Building Candidate Keys
Emp# ---> Salaryis an example of a functional dependency. For each employee (identified by an emp#) there is one and only one salary.
There are a number of different ways to describe a functional dependency; among them
A ---> B A determines B B is dependent upon A if you know A then you know BAll these are equivalent to one another.
NOTATION: We will use the following notation in these notes. Capital letters A, B, C, etc near the beginning of the alphabet represent single attributes. Capital letters X, Y, Z, etc near the end of the alphabet represent sets of attributes. Capital letters R, S, T, etc represent relations and these same letters written with an underscore, R, S, T, etc, represent corresponding relation schemas.
The following rules can be used in reasoning about functional dependencies. In applying these rules we always assume that all attributes and attribute sets belong to the same schema.
If X --> A and Y --> B then X, Y --> A, B
Given X --> A we can conclude X, Y --> A by Augmentation. (i)
Given Y --> B we can conclude X, Y --> B by Augmentation. (ii)
Hence X, Y --> A, B from (i) and (ii) and Composition
The primary use of functional dependencies is in discovering the candidate keys of a given relation. A candidate key is a set of attributes, X of a schema R with the property that
X --> R \ Xand no proper subset of X satisfies the same property. A superkey to R and any subset Y of R ( Y C R ) that itself contains a candidate key.
EXAMPLE 1: Suppose we start with the relation R whose schema is R = {A, B, C, D, E} and whose functional dependencies are
A, B, C, D, E -->Which says that "the empty set of attributes is known if you know anything else".
Now I can modify this functional dependency by moving E to the right-hand-side. My argument is that B --> E and adding A, C and D to the left-hand-side will still give me a functional dependency by Rules 5 and 6.
B --> E (i) // FD 2 A,B,C,D --> E (ii) // Rule 5 A,B,C --> D,E (iii) // FD 1, FD 2 and Rule 6 A,C --> A, D (iv) // FD 1, Rule 2 and Rule 6 A,C --> B (v) // (iv), FD 3 and Rule 3 A,C --> E (vi) // (v), FD 2 and Rule 3 A,C --> B,D,E (vii) // FD1, (v), (vi) and Rule 1Now an observation is in order. It is that if an attribute never appears on the right-hand-side of any given functional dependency then you will never be able to move it to the right-hand-side of any functional dependency you create. Hence if you ever reach a functional dependency of the form
candidate key --> all other attributessuch an attribute must be on the left-hand-side and so be part of the candidate key. In other words, any attribute which does not appear on the right-hand-side of any given functional dependency belongs to every candidate key.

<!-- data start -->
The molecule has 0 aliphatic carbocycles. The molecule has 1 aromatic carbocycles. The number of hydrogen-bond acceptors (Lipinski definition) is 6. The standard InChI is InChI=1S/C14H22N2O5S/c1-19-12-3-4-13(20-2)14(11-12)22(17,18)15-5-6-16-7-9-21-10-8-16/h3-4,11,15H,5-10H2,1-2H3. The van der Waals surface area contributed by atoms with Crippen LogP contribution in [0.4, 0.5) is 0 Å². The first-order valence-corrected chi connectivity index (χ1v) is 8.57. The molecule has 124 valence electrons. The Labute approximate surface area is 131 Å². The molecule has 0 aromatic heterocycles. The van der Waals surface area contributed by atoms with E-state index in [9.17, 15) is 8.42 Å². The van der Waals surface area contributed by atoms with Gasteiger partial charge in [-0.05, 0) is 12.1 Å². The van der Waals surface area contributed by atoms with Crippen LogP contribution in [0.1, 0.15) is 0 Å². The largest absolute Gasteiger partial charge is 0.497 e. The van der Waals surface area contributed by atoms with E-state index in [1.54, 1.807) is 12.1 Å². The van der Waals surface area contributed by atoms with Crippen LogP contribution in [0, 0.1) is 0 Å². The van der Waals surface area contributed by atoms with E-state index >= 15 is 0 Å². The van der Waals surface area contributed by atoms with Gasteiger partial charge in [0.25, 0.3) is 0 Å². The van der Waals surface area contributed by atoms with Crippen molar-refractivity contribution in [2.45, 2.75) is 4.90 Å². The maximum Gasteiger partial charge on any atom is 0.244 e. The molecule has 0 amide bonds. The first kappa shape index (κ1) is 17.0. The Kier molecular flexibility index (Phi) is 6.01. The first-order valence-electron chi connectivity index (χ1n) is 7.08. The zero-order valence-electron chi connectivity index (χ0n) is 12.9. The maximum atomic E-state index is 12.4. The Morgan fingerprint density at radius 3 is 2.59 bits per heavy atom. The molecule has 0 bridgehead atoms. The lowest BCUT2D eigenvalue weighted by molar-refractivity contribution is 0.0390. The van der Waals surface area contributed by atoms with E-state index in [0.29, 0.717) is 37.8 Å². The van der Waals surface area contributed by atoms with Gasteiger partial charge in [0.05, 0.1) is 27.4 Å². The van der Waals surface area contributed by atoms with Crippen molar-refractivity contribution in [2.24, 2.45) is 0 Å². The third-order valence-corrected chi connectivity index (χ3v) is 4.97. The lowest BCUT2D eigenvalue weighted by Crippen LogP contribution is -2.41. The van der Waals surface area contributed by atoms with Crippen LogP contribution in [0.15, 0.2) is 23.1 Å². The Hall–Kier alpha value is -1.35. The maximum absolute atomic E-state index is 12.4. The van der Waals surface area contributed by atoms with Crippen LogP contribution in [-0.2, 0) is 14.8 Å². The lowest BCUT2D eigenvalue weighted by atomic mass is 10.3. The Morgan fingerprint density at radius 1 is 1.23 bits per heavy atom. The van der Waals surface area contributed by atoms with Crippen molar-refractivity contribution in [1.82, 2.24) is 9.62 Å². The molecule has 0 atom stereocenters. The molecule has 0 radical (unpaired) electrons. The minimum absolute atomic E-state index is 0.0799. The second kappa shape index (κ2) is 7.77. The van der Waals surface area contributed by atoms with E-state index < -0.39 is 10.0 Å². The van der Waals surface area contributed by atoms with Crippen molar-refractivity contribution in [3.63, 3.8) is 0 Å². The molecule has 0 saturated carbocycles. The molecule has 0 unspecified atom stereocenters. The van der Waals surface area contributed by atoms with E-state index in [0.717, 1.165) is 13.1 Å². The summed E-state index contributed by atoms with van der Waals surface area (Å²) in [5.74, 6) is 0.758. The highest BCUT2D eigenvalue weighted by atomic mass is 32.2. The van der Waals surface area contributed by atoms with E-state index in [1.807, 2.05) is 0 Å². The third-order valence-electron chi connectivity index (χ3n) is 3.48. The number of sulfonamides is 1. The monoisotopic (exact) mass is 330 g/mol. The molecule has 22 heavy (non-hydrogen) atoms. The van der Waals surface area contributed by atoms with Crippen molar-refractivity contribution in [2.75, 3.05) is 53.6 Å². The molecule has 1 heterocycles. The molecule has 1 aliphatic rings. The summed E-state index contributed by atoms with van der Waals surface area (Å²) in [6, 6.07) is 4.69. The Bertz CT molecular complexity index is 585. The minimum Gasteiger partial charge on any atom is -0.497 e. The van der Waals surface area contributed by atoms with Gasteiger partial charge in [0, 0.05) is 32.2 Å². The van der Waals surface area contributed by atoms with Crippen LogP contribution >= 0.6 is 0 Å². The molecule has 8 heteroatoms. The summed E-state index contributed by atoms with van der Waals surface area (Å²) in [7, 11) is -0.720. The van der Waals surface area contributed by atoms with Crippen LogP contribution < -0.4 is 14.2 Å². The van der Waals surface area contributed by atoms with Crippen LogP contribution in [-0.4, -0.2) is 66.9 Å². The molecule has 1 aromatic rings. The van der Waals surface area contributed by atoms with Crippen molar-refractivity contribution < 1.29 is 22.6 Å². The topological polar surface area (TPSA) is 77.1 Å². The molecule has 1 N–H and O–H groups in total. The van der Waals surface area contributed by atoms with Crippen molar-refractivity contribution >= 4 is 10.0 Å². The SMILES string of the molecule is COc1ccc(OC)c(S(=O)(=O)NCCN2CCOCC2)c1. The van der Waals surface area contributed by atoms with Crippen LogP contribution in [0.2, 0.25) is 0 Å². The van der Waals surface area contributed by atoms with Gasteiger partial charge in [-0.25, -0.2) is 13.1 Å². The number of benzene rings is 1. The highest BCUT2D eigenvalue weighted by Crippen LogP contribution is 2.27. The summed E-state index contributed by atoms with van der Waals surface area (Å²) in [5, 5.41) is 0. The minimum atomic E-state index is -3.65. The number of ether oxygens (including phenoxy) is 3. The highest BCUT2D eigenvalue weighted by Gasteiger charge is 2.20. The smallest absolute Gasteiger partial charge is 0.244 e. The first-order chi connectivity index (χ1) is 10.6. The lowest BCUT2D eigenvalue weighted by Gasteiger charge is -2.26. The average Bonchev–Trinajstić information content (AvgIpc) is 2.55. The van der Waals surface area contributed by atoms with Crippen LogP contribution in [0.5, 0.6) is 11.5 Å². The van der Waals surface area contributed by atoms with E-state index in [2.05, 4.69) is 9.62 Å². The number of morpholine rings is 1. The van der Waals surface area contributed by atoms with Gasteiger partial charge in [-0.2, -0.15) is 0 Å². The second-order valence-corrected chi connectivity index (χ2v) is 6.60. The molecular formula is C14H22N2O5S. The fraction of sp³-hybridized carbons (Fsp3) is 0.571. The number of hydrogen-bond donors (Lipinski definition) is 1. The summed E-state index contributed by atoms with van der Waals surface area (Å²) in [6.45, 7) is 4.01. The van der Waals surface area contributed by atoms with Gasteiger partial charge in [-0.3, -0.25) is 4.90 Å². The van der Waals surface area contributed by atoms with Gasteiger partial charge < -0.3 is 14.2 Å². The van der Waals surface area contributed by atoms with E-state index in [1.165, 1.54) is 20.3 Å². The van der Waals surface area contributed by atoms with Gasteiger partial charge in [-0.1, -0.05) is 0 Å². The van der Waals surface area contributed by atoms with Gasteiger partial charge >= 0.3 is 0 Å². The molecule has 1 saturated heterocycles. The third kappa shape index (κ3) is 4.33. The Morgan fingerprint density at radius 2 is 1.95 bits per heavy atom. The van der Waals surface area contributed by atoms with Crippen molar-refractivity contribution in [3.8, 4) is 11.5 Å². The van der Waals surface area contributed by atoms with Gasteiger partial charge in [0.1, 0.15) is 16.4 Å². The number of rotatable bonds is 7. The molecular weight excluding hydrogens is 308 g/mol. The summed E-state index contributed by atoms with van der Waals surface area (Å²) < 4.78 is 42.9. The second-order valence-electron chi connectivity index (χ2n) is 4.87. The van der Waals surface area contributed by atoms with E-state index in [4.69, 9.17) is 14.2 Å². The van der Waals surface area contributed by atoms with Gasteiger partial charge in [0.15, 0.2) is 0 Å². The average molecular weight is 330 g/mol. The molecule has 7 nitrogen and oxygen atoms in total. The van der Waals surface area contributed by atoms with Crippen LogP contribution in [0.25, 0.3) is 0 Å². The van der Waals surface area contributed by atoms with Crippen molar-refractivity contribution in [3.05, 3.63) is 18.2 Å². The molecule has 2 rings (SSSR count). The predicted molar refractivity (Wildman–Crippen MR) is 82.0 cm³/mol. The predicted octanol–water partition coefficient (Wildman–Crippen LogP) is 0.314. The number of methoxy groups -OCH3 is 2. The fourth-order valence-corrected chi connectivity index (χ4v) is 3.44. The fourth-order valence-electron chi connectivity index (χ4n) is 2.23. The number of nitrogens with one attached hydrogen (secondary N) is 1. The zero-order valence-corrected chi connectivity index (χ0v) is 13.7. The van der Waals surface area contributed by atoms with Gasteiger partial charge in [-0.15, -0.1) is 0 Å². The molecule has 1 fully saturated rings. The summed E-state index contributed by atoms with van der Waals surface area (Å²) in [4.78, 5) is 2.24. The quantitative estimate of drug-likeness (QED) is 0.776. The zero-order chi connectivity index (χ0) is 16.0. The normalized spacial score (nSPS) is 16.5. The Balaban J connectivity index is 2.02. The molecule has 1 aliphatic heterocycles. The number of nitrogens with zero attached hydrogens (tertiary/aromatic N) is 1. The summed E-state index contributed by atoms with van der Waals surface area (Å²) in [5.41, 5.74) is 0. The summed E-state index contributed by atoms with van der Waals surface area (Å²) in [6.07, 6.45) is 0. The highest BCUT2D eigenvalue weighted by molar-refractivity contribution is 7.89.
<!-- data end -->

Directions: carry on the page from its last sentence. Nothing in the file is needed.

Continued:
Since neither A nor C appear on the right-hand-side of any of our three given functional dependencies both belong to every candidate key. This tells us that the functional dependency labeled (vii) above can not be further modified by pushing another attribute from the left-hand-side to the right-hand-side. Hence we conclude that {A,C} is a candidate key of the above relation.
By my reasoning about A and C, any other candidate key will have to be of the form A,C,X since both A and C must belong to it. However, if X is non-empty then this key will be larger than a candidate key we have already found and so it is not possible for it to be a candidate key. Kence X must be empty which says that in this case, the only candidate key for the table R is A,C
EXAMPLE 2: Suppose we start with the relation R whose schema is R = {A, B, C, D, E} and whose functional dependencies are
A,B,C --> D, E (i) // FD 1, FD 2 and Rule 3Hence {A, B, C} forms a super-key. We know that C can not be removed to the right-hand-side so it remains to try to move A or B.
C --> A,E (ii) // FD 2, FD 3, and Rule 4 C,B --> A,B (iii) // (ii), Rule 2 and Rule 3 C,B --> D (iv) // (iii), FD 1 and Rule 4 C,B --> A,D,E (v) // (ii), (iv) and Rule 3We have now reached the point where we know we can not remove C from the left-hand-side and if we remove B then it must be possible to prove C --> B. Since B only depends on D and D, in part, depends on B we will not be able to put both of these attributes on the right-hand-side so B must remain where it is. Hence {B, C} determines all other attributes and no subset of this set can do the same thing so we conclude that {B, C} is a candidate key.
To find another candidate key we can start over again and look to put new attributes on the right-hand-side or we can use the observation that if X is a candidate key and Y --> X then Y is a super-key (and so contains a candidate key). We reason as follows:
X --> all other attributes // since X is a CK X --> X // Rule 2 X --> all attributes // Rule 1 Y --> X // given Y --> all attributes // Rule 4 Hence Y is a super-key.
Following this reasoning we try to solve
? --> B,CThis is easy, since C must appear in any candidate key we can automatically put C on the left-hand-side and the fourth functional dependency gives us something else.
D,C --> B,C // FD 4, Rule 2 and Rule 3Hence {C, D} is a super key. Using the same reasoning we applied above that C must belong to every candidate key and removing D means replacing it with B (which is the first candidate key we already found) we can conclude that {C, D} is a candidate key. No further candidate keys will be found.